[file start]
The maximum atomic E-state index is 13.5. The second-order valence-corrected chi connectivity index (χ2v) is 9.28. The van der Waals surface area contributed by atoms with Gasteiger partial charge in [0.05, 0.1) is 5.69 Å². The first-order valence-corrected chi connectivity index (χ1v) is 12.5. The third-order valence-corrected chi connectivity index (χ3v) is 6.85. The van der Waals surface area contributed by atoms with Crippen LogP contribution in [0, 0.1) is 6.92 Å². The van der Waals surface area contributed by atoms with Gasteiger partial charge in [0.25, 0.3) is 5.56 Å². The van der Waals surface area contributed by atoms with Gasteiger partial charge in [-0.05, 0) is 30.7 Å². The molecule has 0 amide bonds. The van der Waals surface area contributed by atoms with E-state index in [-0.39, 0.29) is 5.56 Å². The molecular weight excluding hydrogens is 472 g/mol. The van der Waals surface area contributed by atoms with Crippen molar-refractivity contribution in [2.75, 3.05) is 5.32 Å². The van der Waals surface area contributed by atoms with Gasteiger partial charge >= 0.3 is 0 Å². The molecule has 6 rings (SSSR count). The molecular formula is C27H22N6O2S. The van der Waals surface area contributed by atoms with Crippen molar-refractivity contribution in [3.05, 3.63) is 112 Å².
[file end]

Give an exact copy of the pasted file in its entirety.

The maximum atomic E-state index is 13.5. The second-order valence-corrected chi connectivity index (χ2v) is 9.28. The van der Waals surface area contributed by atoms with Gasteiger partial charge in [0.05, 0.1) is 5.69 Å². The first-order valence-corrected chi connectivity index (χ1v) is 12.5. The third-order valence-corrected chi connectivity index (χ3v) is 6.85. The van der Waals surface area contributed by atoms with Crippen LogP contribution in [0, 0.1) is 6.92 Å². The van der Waals surface area contributed by atoms with Gasteiger partial charge in [0.25, 0.3) is 5.56 Å². The van der Waals surface area contributed by atoms with Gasteiger partial charge in [-0.05, 0) is 30.7 Å². The molecule has 0 amide bonds. The van der Waals surface area contributed by atoms with E-state index in [-0.39, 0.29) is 5.56 Å². The molecular weight excluding hydrogens is 472 g/mol. The van der Waals surface area contributed by atoms with Crippen molar-refractivity contribution in [2.75, 3.05) is 5.32 Å². The van der Waals surface area contributed by atoms with Gasteiger partial charge >= 0.3 is 0 Å². The molecule has 6 rings (SSSR count). The molecular formula is C27H22N6O2S. The van der Waals surface area contributed by atoms with Crippen molar-refractivity contribution in [3.05, 3.63) is 112 Å².